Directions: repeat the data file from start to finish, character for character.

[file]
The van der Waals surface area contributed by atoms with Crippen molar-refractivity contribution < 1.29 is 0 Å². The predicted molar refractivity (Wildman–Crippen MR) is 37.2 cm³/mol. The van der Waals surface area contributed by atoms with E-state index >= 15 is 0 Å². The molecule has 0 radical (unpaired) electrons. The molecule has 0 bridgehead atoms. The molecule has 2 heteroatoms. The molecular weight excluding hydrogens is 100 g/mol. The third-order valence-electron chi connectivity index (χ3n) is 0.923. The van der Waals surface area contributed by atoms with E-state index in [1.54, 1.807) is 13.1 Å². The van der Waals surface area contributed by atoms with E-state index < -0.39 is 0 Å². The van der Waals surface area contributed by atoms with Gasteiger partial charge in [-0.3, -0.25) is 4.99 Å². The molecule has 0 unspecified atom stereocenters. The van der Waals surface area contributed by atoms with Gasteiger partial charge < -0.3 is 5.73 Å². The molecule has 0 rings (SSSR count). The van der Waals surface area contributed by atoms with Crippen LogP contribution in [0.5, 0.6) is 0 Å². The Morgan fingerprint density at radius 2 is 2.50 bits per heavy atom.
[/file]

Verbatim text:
The van der Waals surface area contributed by atoms with Crippen molar-refractivity contribution < 1.29 is 0 Å². The predicted molar refractivity (Wildman–Crippen MR) is 37.2 cm³/mol. The van der Waals surface area contributed by atoms with E-state index >= 15 is 0 Å². The molecule has 0 radical (unpaired) electrons. The molecule has 0 bridgehead atoms. The molecule has 2 heteroatoms. The molecular weight excluding hydrogens is 100 g/mol. The third-order valence-electron chi connectivity index (χ3n) is 0.923. The van der Waals surface area contributed by atoms with E-state index in [1.54, 1.807) is 13.1 Å². The van der Waals surface area contributed by atoms with E-state index < -0.39 is 0 Å². The van der Waals surface area contributed by atoms with Gasteiger partial charge in [-0.3, -0.25) is 4.99 Å². The molecule has 0 unspecified atom stereocenters. The van der Waals surface area contributed by atoms with Gasteiger partial charge < -0.3 is 5.73 Å². The molecule has 0 rings (SSSR count). The van der Waals surface area contributed by atoms with Crippen LogP contribution in [0.5, 0.6) is 0 Å². The Morgan fingerprint density at radius 2 is 2.50 bits per heavy atom.